Ah, thanks for bringing this thread back to my attention. For the benefit of this discussion, I'll type out the section exactly so that you know what I'm talking about:
"The saxophone sound is very flexible and so is the pitch. Slight changes in your larynx, embouchure pressure, or air support can have a significant impact on intonation. That said, some general tendencies should be noted.
If you tune the instrument to its low G or F#, the following pitch tendencies occur on alto
1. Low Bb is sharp (the saxophone is intentionally built that way)
2. Low C, C#, D, Eb, and sometimes E tend to be flat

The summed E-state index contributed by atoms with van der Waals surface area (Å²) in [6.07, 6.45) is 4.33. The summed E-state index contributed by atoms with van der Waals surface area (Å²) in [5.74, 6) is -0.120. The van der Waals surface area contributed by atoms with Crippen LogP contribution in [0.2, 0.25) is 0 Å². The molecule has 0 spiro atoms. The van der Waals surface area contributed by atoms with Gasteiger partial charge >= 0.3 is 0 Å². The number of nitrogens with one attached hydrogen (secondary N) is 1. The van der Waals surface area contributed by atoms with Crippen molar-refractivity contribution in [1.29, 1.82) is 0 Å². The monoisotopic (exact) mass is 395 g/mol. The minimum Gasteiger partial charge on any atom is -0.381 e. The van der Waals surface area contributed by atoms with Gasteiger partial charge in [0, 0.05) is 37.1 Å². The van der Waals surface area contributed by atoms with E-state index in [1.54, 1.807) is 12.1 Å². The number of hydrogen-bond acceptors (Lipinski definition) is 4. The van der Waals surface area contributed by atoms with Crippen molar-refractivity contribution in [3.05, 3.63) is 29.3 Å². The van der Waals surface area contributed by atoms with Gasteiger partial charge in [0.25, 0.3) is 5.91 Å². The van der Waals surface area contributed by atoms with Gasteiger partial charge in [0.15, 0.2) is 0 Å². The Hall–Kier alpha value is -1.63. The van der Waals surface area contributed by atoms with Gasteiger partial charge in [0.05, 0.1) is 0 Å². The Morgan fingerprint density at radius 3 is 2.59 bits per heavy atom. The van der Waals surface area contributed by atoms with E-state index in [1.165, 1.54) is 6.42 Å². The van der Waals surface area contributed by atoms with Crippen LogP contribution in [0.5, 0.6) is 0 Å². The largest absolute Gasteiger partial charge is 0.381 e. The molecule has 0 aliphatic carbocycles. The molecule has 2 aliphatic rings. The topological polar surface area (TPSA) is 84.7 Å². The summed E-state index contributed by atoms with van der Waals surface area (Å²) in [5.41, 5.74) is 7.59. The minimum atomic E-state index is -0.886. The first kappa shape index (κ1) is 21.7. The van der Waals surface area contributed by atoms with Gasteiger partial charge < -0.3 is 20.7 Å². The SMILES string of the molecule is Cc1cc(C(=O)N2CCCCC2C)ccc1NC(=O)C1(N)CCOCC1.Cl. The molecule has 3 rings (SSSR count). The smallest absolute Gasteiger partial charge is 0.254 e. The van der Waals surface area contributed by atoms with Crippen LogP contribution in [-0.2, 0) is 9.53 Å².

3. Middle C# is usually flat, especially on older horns
4. Middle D, Eb, and E are very sharp
5. Notes above high B are sharp
*Tenor players beware. The middle C on tenor is usually quite sharp. If you tune to Bb concert, you will probably pull out too much and tune the rest of the instrument flat.
Do the experiment with your horn. Tune the low G, then check every note throughout the entire range and make a graph of the tendencies.
The only way to effectively play the saxophone in tune is to tune the lower register and learn to play (voice) the upper notes down. The concept is called voicing, using your larynx to adjust the air stream to create the desired pitch and tone color, just as you do when you sing.
That's what I'm referring to! Keep chimin' in, folks!
Let me know which method you use (i.e. tune to G or voicing).